The epitome of Bauhaus inquiry into photography was Moholy-Nagy’s book „Malerei Fotografie Film“ (Painting Photography Film), which was more of a guide than a manuscript on how modernist design probes the challenge of integrating art with the modern times through „assisted vision“ by cameras and film.
It was a collection of essays and photographs that Moholy-Nagy and other residents made, which he later categorized as „ways of seeing.“ This was the first-ever attempt of clarifying what and how special can photography become as a communication and artistic medium when compared to other visual arts; he then concluded that „photography is the basis of perception in the modern world“ and coined the term „New Vision“ (Neues Sehen) to describe it.
A recurring approach of this vision was with the use of specific themes coming from two general subjects: the Bauhaus works and the residents who made them.
These themes, such as specialized portraits, comedic presentation, deliberate application of optical phenomena, and constant depiction of human and architecture, reflected their personal perception as a „special clique of people“ and to their perception of Weimar-era Germany as a „house of construction“ (which is what Bauhaus literally means in German).
It is important to note that many of these themes came naturally but were never consciously decided beforehand, as these choices were not executable templates but rather investigations into the general purpose of photography, using the subject, the photographer, the image, and the image medium as variables. Therefore it can be generalized that their practice was a playful performance of the scientific method in photography.
One can say nowadays that photography in the Bauhaus fell in the genres of product and documentary photography, the latter specifically as diaristic documentary. Yet beyond exploration, their adoption of such themes was an answer to the „rapidness of the times“, a dynamic alternative to the static contemplation of existing photography; the elemental premise here is the application of modernist design principle with the themes selected.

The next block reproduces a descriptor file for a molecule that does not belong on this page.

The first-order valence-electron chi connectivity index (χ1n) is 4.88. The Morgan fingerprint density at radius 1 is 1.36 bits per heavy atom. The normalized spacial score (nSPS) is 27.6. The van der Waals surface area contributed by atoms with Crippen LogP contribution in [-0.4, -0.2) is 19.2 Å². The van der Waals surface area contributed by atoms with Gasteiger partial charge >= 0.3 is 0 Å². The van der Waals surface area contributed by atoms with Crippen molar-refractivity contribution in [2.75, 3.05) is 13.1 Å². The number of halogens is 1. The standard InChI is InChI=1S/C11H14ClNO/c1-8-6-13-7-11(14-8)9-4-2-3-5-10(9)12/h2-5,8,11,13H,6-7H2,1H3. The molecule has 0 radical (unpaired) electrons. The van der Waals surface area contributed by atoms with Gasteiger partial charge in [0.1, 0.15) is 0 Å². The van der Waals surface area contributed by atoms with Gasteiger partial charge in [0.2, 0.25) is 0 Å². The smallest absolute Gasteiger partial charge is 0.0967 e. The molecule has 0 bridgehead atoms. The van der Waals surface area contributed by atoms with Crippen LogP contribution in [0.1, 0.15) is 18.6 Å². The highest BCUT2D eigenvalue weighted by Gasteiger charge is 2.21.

The end of Bauhaus?
Despite their institutional demise during the rise of the National Socialists by the beginning of 1930s, the spirit of the Bauhaus lived on in many countries, particularly in the United States and Soviet Union, where the residents emigrated and continued to practice their discipline in their professional fields.
Cooperative involvement with other disciplines, the core principle of the Bauhaus Gesamtkunstwerk, also helped the continuing development of the Bauhaus aesthetic and discipline.
The later development of documentary photography can be indirectly attributed to the academic experimentations of the Bauhaus, and this became apparent in photographic movements that chartered a similar path to documentation and photographic capture such as that of World War II photojournalism, the New Topographics, the Düsseldorf School, and recent studies on low graphic style and minimalism in photography.
In a way, the Bauhaus lived on and continues to live in contemporary photography as part and parcel of its philosophy and way of seeing.
Driven by their desire to help rebuild society through a complete rethinking of the artistic and design practice, the message of photography in the Bauhaus was that of idealism and irony through the intersection of academic experiment and aesthetic convention.
Though the dimensional translation of dynamic elements into a flat, static space cannot be directly attributed to the works of the Bauhaus, it can be said that the idea for a new philosophy of photography, and one that directly correlates optical and physical phenomena into communicative and design pieces was practiced and perfected here.
Photography in the Bauhaus was photography of function and understanding, something that today’s photographers do for a living and live to do – regardless of genre, interest, skill, or background.
It was capturing the experience of art, design, and life – all together through the viewfinder of new sight and seeing.
~ Sam Sanchez